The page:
Scott McQuire’s The Media City

I just finished reading the highly interesting book The Media City by Scott McQuire. It is a philosophical approach to the role of media in the experience of the city. I found two insights worth sharing here.

The first is that McQuire sees media not as a means of representation, but rather as a technology that co-constitutes the experience of the city. In other words, what is interesting is not so much how a movie or tv show represents the city. What is interesting is how media can provide new frames for making sense of the city; how it provides new ways of experiencing the city.

Second, I liked his approach of technology: McQuire is interested in the way in which new technologies are incorporated into everyday life, how they are turned from ‘disembedding technologies’ into embedded media practices: when new technologies are introduced – be it the telegraph or the internet – they are usually seen as disruptive technologies that will ‘annihilate time and space’ and disembed existing social relations. However, usually after a certain period of time, some of these technologies have become so normal that we do not even notice them anymore. They are so embedded in our everyday practice that we simply can’t imagine what life would be without them.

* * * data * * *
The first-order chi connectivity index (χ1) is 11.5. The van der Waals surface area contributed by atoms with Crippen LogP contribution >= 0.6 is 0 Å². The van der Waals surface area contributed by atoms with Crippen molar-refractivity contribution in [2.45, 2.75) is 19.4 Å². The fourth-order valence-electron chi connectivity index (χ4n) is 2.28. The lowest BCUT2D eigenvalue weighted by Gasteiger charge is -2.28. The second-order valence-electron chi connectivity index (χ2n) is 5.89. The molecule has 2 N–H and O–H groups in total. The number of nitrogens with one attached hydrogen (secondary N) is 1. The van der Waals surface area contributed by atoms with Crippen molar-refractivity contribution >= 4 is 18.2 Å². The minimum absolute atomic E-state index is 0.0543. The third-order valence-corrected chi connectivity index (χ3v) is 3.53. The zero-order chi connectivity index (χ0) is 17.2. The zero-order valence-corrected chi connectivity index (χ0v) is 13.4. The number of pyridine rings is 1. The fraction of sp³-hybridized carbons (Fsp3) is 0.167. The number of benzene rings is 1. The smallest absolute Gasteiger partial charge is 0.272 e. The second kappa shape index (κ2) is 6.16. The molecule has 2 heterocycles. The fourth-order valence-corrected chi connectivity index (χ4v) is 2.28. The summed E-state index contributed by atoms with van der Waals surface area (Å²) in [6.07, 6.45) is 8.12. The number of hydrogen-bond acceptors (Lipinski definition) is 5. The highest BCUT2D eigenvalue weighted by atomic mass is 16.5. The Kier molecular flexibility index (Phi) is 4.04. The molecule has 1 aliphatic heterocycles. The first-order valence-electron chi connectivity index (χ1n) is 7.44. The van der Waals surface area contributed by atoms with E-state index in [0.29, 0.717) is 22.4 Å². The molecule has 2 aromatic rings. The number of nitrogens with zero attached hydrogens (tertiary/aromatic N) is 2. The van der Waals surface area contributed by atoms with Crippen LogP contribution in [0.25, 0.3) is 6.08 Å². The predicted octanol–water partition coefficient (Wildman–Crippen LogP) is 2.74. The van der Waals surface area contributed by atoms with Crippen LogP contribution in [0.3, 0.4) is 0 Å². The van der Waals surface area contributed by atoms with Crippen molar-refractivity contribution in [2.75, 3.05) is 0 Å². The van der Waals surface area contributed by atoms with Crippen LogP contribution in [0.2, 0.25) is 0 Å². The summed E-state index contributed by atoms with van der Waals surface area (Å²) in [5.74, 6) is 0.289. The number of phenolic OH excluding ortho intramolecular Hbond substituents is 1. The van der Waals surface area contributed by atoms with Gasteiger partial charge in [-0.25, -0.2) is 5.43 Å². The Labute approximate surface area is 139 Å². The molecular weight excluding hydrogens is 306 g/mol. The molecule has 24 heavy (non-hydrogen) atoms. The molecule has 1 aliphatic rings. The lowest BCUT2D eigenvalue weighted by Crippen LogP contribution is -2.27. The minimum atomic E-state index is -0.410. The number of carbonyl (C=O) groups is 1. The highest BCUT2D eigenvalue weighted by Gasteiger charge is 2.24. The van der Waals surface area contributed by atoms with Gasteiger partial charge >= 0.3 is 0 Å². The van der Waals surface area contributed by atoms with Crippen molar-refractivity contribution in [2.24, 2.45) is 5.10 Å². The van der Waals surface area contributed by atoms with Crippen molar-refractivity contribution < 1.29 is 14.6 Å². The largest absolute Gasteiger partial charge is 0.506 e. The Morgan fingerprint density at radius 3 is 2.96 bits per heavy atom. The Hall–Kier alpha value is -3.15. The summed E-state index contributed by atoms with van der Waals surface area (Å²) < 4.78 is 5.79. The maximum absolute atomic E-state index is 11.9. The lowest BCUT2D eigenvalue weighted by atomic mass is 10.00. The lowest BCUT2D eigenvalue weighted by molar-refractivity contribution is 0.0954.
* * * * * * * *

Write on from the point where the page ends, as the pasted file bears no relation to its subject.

It is the phase in between that is interesting. ‘What may in retrospect seem the logical pathway of future development is not yet inevitable; other possibilities remain open.’ Will these new technologies be applied in a reactionary or in revolutionary way?

When looking at locative media and the experience of the city, we might well be in the ‘in between phase’. There is still a lot of bewilderment and excitement about the technologies. Yet clear practices haven’t emerged, although McQuire is critical about the general direction of innovation. It’s mainly pushed by commercial providers aiming at instant gratification for their customer base. There is less attention for usages that might benefit a more public, collective culture.

Let’s have a more detailed look at what McQuire means when he says that

Rather than treating media as something separate from the city – the medium which ‘represents’ urban phenomena by turning it into an image – I argue that the spatial experience of modern social life emerges through a complex process of co-constitution between architectural structures and urban territories, social practices and media feedback.

McQuire gives several historic examples. For instance he looks at the serial photographs that Marville took in 19th Century Paris before and after Hausmann’s crew had swooshed through the neighborhood. These photos were not meant to be experienced as single objects of art, but rather as a series. ‘The most significant legacy of Marville’s work is the way it registers the transition from individual views to the cumulative knowledge established by the series or the set. … images coalesce into an information flow in which relations between images assume heightened importance.’ McQuire notes that around the same time picture postcards started to become a popular medium as well, and their serial logic could have had an interesting impact on the way we imagine the city: